¶ 7 The Commonwealth filed a timely appeal raising a question of first impression: Whether the trial court erred in granting the post-trial motion for an arrest of judgment on the ground the evidence was insufficient to support the conviction of a homeless person for failing to register and verify his current or intended residences.

¶ 8 When released from prison on April 23, a friend drove Wilgus to the Bethesda Mission, a homeless shelter in Harrisburg. He remained there from his late afternoon arrival until departing the morning of April 25 after he was informed of the Mission's policy against housing Megan's Law registrants. N.T. Trial, 1/23/08, at 12, 21. Wilgus next went to 1708 Market St., in Harrisburg, which is the address he had registered before his parole. Id. at 12. Because there were no apartments at this location, Wilgus next tried to find housing at a Salvation Army shelter for drug and alcohol addicts but there was no space available. Id. at 12-13. He then tried the Daily Bread, a soup kitchen in the Boyd Building of The Pine Street Presbyterian Church, Harrisburg, but with no success. Id. at 13-14. He also tried a YMCA but there were no vacancies. Id. at 15. With only $50.00 in his pocket and believing he had nowhere else to go, Wilgus settled into a homeless existence in the Second and Market Street areas of Harrisburg, staying in alleyways by the courthouse and by a hospital, on benches, and the like. Id. at 16, 13. He never stayed in one place for more than 20 hours at a time. Id. at 16. He arranged to obtain a locker and to receive his mail at the Daily Bread; he also listed the Daily Bread as his mailing address to receive social security benefits. Id. at 13. Finally, four weeks later, on May 20, the State Police arrested him.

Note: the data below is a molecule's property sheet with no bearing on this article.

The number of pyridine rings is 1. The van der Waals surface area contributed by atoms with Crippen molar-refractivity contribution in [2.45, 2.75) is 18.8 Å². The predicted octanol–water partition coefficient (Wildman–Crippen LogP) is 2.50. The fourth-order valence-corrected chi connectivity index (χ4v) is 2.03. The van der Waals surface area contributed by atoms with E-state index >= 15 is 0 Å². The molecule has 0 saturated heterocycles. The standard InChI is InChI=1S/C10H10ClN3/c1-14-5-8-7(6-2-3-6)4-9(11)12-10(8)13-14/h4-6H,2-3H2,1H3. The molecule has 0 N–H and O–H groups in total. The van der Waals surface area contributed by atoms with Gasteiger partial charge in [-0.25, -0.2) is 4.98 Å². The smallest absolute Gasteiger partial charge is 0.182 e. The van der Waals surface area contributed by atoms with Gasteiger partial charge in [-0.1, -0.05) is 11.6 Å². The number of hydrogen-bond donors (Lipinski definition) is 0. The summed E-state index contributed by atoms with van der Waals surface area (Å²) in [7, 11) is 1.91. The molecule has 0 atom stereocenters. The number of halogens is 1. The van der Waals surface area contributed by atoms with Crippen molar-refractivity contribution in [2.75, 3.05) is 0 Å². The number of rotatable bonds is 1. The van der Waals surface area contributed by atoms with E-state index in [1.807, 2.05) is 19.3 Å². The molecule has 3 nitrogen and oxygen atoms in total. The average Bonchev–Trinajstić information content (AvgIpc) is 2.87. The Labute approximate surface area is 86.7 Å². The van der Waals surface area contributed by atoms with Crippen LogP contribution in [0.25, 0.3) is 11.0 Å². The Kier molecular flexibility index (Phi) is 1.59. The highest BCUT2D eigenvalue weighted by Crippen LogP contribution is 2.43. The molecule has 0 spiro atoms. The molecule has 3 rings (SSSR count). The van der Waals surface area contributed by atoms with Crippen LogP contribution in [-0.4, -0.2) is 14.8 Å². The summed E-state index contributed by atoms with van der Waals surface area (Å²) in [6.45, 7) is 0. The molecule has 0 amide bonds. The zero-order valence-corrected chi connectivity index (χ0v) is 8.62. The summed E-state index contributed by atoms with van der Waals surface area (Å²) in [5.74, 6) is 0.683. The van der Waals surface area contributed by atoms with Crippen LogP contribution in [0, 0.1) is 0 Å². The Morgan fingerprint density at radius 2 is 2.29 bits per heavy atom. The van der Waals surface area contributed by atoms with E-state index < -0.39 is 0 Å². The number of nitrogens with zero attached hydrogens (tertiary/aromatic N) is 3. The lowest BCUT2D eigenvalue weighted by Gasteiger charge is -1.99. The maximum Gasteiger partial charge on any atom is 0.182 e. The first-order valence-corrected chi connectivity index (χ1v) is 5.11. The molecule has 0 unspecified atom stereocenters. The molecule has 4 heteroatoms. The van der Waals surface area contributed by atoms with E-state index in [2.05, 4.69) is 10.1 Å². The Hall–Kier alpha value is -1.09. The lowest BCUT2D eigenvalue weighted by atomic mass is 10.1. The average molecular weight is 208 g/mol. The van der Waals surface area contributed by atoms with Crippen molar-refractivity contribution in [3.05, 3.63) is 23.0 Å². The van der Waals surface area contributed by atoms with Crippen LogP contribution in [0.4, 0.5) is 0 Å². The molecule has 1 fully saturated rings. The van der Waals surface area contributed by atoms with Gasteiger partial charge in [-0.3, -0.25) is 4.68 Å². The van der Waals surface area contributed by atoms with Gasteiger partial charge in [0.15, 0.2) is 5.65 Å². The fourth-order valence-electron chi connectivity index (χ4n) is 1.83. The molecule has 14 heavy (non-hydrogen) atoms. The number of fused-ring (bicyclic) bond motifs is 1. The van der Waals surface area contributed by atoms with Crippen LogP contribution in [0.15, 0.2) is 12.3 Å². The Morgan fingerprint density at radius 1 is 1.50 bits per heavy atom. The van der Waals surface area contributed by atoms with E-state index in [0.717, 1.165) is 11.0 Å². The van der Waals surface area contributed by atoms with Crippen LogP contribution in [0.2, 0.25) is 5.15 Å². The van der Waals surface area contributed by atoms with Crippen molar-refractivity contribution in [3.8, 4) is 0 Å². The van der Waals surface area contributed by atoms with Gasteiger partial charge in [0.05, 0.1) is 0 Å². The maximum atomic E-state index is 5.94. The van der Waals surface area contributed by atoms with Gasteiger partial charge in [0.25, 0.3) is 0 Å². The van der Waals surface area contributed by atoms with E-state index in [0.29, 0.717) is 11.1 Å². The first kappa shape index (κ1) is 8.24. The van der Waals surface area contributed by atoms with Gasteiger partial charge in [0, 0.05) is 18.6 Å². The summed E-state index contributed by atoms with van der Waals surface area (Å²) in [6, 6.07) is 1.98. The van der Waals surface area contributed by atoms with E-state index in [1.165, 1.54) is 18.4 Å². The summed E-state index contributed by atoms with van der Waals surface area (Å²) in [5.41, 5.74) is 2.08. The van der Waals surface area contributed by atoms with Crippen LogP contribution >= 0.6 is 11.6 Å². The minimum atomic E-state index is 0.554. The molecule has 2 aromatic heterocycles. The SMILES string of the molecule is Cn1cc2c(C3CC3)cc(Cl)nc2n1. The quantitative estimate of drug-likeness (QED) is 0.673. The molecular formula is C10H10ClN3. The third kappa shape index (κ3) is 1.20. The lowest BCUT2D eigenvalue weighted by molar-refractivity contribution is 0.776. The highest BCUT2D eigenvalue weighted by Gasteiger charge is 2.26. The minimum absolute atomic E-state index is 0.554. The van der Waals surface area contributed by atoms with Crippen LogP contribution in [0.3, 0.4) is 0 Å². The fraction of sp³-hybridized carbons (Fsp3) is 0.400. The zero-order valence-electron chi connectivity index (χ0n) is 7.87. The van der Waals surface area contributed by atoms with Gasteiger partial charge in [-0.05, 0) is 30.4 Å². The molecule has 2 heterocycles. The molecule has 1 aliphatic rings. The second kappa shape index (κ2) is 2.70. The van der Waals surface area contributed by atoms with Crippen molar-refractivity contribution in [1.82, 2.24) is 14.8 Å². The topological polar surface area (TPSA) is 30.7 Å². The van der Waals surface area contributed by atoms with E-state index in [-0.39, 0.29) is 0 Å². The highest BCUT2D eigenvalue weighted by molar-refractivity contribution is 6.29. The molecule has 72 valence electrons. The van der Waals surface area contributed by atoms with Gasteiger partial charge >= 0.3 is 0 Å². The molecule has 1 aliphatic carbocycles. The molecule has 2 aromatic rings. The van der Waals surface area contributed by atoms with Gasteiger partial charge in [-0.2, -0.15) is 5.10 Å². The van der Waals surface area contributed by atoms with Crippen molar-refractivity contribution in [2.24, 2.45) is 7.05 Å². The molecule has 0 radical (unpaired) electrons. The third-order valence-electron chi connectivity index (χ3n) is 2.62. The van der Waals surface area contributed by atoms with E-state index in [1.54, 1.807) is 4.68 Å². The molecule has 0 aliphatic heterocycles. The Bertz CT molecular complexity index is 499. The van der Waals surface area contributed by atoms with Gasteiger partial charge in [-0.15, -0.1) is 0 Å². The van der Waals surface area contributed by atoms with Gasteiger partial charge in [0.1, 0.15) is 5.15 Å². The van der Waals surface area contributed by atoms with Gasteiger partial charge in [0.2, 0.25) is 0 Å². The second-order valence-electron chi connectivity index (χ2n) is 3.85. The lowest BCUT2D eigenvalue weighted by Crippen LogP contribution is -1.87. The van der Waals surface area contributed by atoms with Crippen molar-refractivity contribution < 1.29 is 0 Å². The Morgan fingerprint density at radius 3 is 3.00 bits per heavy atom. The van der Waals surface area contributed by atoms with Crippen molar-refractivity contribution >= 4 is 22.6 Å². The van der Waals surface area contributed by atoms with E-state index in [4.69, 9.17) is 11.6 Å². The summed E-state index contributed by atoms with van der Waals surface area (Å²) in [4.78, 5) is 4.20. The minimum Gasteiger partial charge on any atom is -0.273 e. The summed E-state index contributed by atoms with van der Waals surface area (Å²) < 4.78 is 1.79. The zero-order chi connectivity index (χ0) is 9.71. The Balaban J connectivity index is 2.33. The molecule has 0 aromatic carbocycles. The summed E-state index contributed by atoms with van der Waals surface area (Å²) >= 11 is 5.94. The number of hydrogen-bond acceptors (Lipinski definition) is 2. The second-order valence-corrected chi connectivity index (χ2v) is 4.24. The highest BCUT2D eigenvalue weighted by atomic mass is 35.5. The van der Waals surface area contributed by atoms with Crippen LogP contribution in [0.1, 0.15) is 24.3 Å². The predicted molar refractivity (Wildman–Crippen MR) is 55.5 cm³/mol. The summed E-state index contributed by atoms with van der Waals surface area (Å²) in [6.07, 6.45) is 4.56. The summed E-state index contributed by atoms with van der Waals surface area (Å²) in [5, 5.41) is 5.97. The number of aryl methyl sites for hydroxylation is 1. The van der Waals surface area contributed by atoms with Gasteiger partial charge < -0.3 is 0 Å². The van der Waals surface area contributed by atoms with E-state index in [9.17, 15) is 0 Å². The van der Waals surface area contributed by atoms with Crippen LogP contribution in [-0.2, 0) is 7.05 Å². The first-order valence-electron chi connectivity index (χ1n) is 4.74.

¶ 9 The standard of review is:

In reviewing an appeal from a trial court's granting of motion in arrest of judgment, we must determine whether the evidence offered by the Commonwealth was legally sufficient to support the verdict. To reach this determination, we accept all of the evidence and all reasonable inferences therefrom, upon which the fact-finder could have based the verdict; we can affirm the granting of a motion in arrest of judgment if, viewed in that manner, the evidence was nonetheless insufficient in law to find ...


Buy This Entire Record For $7.95

Download the entire decision to receive the complete text, official citation,
docket number, dissents and concurrences, and footnotes for this case.

Learn more about what you receive with purchase of this case.